Test Holes and Perc Tests


   Test Holes are holes dug with a backhoe in the area where new or additional leaching might be added. They are for visual inspection and are backfilled as soon as the information is recorded.

   With test holes we are looking for:
   1. The depth, or distance from the top of the ground, to ledge rock. Code requires the bottom of the leaching to be four feet above ledge rock.
   2. The depth to water or mottling. Code requires the bottom of the leaching to be eighteen inches above "maximum groundwater level".
   3. The soil types and where they change.

     Test hole results might look like:
   12 - 30" red -brown loam
   30 - 96" medium to coarse sand with small stones
   no ledge, no water, no mottling, roots to 58"

   The example shows ideal conditions for "subsurface sewage disposal". The extent of root penetration is a good indicator of two things: a "restictive layer" (see "Groundwater...") or too little water for the roots to go down any further. A restrictive layer, while stopping water from soaking down further, also prevents roots from seeking the soils below. In the example above however, there is so little moisture in the soil below 58" that the roots will not penetrate further.

Perc tests, or percolation tests, are small diameter holes often dug with a post-hole-digger. They are used to measure the rate water soaks down ("percolates") at the depth where the leaching will occur.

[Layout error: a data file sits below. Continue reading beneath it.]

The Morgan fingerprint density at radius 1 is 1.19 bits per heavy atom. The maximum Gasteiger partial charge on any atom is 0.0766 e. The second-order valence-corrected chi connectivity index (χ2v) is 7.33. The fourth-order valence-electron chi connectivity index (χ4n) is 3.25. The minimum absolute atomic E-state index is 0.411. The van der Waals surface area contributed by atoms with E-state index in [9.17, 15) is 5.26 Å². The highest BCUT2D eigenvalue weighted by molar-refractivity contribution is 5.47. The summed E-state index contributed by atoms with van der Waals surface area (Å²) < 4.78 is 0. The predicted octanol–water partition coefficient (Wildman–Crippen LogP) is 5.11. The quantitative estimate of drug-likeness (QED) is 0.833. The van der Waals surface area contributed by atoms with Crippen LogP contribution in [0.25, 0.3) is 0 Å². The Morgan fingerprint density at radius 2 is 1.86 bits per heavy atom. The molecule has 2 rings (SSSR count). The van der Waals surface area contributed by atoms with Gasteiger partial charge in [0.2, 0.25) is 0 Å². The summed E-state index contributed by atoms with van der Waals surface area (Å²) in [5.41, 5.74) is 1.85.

The hole is "presoaked" by filling it with water from a hose or container. It is later re-filled and a measurement is taken of the distance from a known point (often a stick inserted in, or laid across, the top) to the water level. Ten minutes later another measurement is taken and recorded. This is repeated every ten minutes for over an hour as the water level drops. The final reading determines the perc rate.

   Perc rates are stated as ten minute intervals, the best rate being 1" in 10 min..* That means that the water in the perc hole dropped at least one inch during the final ten minute segment. The next best rate is 1" in 20 min., and so on till 1" in 60 min.. Soils that percolate slower than 1" in 60 minutes are not suitable for leaching systems.

   Perc rates are the way we size the leaching area of a septic system. The slower the soakdown capability of the soil, the greater the area needed for soakdown. (see page titled "Sq. Ft. of Effective Leaching Needed")
   Perc test data is shown on plans as two vertical columns - the time and the measurement - such as:
   12:48 - 10 1/4"
   12:58 - 12 3/4" etc. for 6 or 7 readings

*A perc rate of 1" in 5 minutes, though no longer allowed for leaching calculation, may be used for M.L.S.S. purposes. (see M.L.S.S. page)


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©2019 by G. Scully